“You need to know how to cook some (Asian dishes) to give (customers) help,” Pham said. “Mostly they know what they’re looking for, but for some people (it) is their first time trying Asian food and they have a recipe but don’t know the ingredient. I’m going to help them with that.”

A shrine near the cashier’s desk at West Coast Oriental Grocer in Bellingham greets customers with items meaningful for a variety of East Asian cultures. (Kai Uyehara / Salish Current © 2022)

Many customers are regulars, but there are some every day who need help, Pham said. She recommends ingredients to customers based on what is suitable for the recipe, what flavors the customer prefers and the cooking tools they have. Pham recommends pad thai, pho and thai curry, but one of her favorite suggestions is Thai long bean salad.

Hall similarly makes shopping at Oriental Mini Mart a personable experience, explaining certain items to customers, suggesting recipes and even teaching them how to cook dishes like noodles or desserts and telling them to try something new. Sometimes, Hall said, she will give a customer a new item for free if they want to try it out, or cook something at home, such as such as Asian rice, fish, soup or noodles, and then bring it to the store to share.

A taste of culture

In addition to groceries, the markets are connections to Asian culture, Mao said. When he travels to his favorite Chinese shops, he enjoys hearing the pop music from China and Taiwan and seeing store information written in Mandarin.

“You feel like you’re going back to Shanghai or going to Hong Kong or Taipei,” Mao said. “It’s like you are going back to Asia.”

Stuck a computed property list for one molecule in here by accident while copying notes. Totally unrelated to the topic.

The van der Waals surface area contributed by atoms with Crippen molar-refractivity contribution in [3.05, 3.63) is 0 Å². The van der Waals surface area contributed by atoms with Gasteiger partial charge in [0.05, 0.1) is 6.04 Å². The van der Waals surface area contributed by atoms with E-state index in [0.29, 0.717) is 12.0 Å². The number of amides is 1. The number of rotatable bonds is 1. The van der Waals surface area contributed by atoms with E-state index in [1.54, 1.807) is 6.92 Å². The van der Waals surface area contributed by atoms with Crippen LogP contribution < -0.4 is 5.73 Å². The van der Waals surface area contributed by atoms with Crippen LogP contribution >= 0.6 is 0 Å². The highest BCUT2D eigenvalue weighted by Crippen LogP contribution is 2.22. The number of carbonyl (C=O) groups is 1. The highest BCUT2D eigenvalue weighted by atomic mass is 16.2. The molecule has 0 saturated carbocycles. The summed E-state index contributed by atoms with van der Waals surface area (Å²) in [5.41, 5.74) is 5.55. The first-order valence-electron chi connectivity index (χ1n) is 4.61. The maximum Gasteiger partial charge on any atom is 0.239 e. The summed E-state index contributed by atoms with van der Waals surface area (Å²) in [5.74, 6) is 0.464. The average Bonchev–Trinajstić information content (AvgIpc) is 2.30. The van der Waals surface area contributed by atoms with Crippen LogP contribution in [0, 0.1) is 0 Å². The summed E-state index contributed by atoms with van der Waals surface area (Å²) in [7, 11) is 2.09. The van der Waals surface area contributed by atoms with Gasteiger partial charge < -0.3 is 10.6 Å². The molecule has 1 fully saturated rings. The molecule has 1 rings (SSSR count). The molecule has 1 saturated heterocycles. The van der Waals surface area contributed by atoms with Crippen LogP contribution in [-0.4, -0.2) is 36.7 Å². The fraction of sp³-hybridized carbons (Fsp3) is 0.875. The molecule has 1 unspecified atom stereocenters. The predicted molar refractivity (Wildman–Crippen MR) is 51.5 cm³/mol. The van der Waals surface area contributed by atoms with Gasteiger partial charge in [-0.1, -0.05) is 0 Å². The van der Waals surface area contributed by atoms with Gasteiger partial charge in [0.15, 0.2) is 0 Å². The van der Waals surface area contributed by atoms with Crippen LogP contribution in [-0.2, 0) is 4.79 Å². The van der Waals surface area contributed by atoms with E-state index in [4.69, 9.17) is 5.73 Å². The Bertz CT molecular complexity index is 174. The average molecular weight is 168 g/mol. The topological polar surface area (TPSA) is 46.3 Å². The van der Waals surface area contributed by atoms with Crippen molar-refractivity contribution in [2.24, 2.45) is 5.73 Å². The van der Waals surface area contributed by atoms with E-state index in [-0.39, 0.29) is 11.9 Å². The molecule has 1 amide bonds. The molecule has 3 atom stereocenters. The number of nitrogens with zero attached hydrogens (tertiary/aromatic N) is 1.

The U.S. Census Bureau defines a person Asian as “having origins in any of the original peoples of the Far East, Southeast Asia, or the Indian subcontinent including, for example, Cambodia, China, India, Japan, Korea, Malaysia, Pakistan, the Philippine Islands, Thailand and Vietnam.”

Asian Americans make up about 4% of Whatcom County’s population and 1.7% of Skagit County’s.

A trip to an Asian market can give non-Asian visitors a moment of exposure to a different culture.

“For the people who are not familiar with Chinese culture, they really can get a taste to see the Chinese culture and the cooking and the food,” Mao said. “Food is a good way to bridge a culture gap.”

Mao and the Northwest Chinese Culture Association are reaching out to the larger Bellingham community to forge connections between Bellingham’s small Chinese community and those who are interested in the culture. The association hosts Chinese New Year celebrations and summer picnics to introduce Chinese traditions and food and to make Chinese friends. 

Asian markets aren’t the only space to familiarize and experience Asian culture, Mao said. There are Chinese churches where people can meet Chinese in their community, the Mei Hua Chinese School offers kids an opportunity to learn basic Mandarin, and the Northwest Chinese Culture Organization has events and online chat opportunities, he said. 

“You have Chinese neighbors and in school you can always find the kids, first generation or second generation, who speak Chinese and you can interact,” Mao said. “Talking to them, making friends is easy. Maybe you go to the restaurant, (talk) with the boss when you eat the food, go to Chinese New Year event. In Bellingham, every neighborhood has an Asian neighbor.”

—Reported by Kai Uyehara